5. 5. Int. J. Pharm. Res. Sci., 2014, 02(1), 18-24. www.ijprsonline.com ISSN: 2348 –0882 ============================================================================  The jelly for healing promotion, which can also be used for burns, stings, insect bites and many skin lesions.  The Aloe & Propolis hand cream which helps to counteract frequent hand washing and the wearing of latex gloves. Fig. 5  The Aloe activator spray which is excellent for throat infections, painful erupting wisdom teeth and joint pains.  The Aloe juice which is taken as a drink. This is used in conjunction with any topical treatment for skin lesions, joint lesions and, in itself, as an amelioration in irritable bowel syndrome. The juice is also a strong detoxifying agent and if used in conjunction with the planned removal of mercury amalgams act as a scavenging agent for mercury, a neuro-sedative and immune enhancer. As a routine general tonic it generally makes people feel better who are otherwise not well enough but not frankly ill. Fig. 6 Contraindications: - Aloe Vera should be used cautiously in pregnancy, lactating mothers and allergy to lilliacea family.13 Side Effects: - Side effects may be categorized into due to topical or systemic routes as follows: A. Topical: - It may cause redness, burning and stinging sensation. Allergic reactions are mostly due to anthraquinones, such as aloin and barbaloin. It is best to apply it to a small area first to test for possible allergic reaction. B. Systemic: - Abdominal cramps, diarrhea, red urine, hepatitis, dependency or worsening of constipation. Prolonged use has been reported to increase the risk of colorectal cancer. Laxative effect may cause electrolyte imbalances (low potassium levels).7 Conclusion Aloe Vera is a natural product having various uses in the field of cosmetology, dermatology, and gastroenterology. In dentistry, aloe vera is useful in many ways due to its antibacterial, antifungal, antiviral, immunostimulatory and healing properties. Future research may be directed at the further investigations of gel ability to stimulate cell growth in tissue culture and its anti microbial, anti fungal, antibacterial and anti-inflammatory properties in randomized controlled clinical trials along with its beneficiary effect in periodontal disease. Aloe Vera certainly gives scope to the phrase, “the whole is more than the sum of its parts”. Fig. 1 Different Parts of Aloe Vera Fig. 2 Aloe Vera Plant 22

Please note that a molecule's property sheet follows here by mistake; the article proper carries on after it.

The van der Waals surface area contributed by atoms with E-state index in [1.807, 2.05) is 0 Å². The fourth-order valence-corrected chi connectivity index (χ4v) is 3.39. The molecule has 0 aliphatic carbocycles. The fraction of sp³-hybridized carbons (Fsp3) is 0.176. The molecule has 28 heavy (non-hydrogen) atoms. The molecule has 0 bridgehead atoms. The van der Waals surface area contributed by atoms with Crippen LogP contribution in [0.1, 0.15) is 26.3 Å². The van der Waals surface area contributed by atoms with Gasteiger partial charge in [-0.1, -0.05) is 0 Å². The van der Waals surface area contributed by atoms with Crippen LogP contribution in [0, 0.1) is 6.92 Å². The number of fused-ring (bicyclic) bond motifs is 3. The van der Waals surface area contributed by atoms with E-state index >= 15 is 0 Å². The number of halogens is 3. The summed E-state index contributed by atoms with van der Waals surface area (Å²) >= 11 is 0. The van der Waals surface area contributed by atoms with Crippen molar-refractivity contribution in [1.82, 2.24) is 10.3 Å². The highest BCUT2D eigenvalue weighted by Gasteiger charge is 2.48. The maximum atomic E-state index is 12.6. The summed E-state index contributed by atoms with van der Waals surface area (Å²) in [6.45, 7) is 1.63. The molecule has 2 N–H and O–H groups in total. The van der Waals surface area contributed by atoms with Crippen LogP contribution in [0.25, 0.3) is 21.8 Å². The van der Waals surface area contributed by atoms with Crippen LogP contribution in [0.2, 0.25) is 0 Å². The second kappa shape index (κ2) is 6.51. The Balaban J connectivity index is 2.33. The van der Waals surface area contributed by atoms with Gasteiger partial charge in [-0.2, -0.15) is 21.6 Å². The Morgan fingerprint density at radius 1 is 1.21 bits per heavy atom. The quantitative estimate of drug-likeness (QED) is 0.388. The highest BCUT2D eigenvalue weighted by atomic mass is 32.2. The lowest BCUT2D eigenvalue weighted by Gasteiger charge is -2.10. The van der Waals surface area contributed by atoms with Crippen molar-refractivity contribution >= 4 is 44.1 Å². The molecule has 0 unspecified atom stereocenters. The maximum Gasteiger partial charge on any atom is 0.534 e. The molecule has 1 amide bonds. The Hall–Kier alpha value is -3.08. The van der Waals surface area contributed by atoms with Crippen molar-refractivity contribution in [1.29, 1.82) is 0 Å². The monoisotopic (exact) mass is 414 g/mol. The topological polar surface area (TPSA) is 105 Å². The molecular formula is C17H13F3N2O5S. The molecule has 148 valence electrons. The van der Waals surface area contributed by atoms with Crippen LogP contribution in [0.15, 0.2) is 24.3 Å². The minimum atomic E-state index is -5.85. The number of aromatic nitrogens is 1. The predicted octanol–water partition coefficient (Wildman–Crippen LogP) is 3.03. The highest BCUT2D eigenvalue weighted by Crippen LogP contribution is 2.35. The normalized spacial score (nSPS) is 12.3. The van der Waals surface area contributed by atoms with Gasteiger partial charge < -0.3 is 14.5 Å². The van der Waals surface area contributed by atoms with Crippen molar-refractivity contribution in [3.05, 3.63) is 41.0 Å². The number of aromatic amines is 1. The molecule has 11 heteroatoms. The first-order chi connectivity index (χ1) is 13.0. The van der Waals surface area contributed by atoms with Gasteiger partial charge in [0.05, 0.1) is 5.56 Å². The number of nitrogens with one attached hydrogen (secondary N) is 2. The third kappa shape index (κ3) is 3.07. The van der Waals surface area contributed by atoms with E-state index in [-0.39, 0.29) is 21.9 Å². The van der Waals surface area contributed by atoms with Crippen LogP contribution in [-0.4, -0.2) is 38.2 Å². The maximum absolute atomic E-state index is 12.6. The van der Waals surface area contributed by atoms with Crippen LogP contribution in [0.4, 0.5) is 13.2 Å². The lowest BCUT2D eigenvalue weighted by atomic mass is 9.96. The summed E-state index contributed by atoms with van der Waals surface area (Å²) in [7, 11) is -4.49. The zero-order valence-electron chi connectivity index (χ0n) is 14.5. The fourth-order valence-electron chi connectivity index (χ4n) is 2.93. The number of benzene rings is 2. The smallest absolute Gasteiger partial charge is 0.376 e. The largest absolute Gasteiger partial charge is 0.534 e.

6. 6. Int. J. Pharm. Res. Sci., 2014, 02(1), 18-24. www.ijprsonline.com ISSN: 2348 –0882 ============================================================================ Fig. 3 Constitutes Of Aloe Vera Fig. 4 Aloe Vera Paste, Mouth Wash, Floss Fig. 5 Aloe Vera Cream Fig. 6 Aloe Vera Juice 23
  7. 7. Int. J. Pharm. Res. Sci., 2014, 02(1), 18-24. www.ijprsonline.com ISSN: 2348 –0882 ============================================================================ References 1. Richard L.et al. Aloe vera gel: Update for dentistry. General Dentistry 2005:6-9. 2. Moore et al. Aloe Vera has been used for thousands of years. Why is it so important for our health? www.flpirelandshop.com 2006. 3. Hayes SM. Lichen planus—Report of successful treatment with aloe vera. Gen Dent 1999; 47:268-272. 4. Yamaguchi I et al. Components of the gel Aloe vera(L.) burm. f. Biosci Biotechnol Biochem 1993;57:1350-1352. 5. Reynolds T et al. Aloe vera leaf gel: A review update. J Ethnopharmacol 1999; 68:3-37. 6. Vogler BK et al. Aloe vera: A systematic review of its clinical effectiveness. Br J Gen Pract 1999; 49:823-828. 7. Renu et al. Aloe Vera and its uses in Dentistry. Indian J Dent Adv 2011; 3(4): 656-658. 8. Poor MR et al. Reduction in the incidence of alveolar osteitis in patients treated with the SaliCept Patch, containing aceman-nan hydrogel. J Oral Maxillofac Surg 2002; 60:374-379. 9. George Det al. Comparative evaluation of the antimicrobial efficacy of aloe vera tooth gel and two popular commercial toothpastes: An in vitro study. General Dentistry. 2009; 238241. 10. Bhat et al. Aloe vera nature’s soothing healer to periodontal disease. J Indian Soc Periodontol 2011; 15:205-209. 11. Kiloy.W.J et al . Controlled local delivery of antimicrobials in the treatment of periodontitis. Dent Clinical North Am 1998;43:263-283. 12. Mohan.R. et al. Aloe vera in dentistry- The Herbal Penecca.Ind. J Dent. Spec. Res. 2011;29: 13. Moore T.E.The M and M’s of aloe vera-is it for dentistry? J Okla Dent Assoc. 2001; 9:3036. 24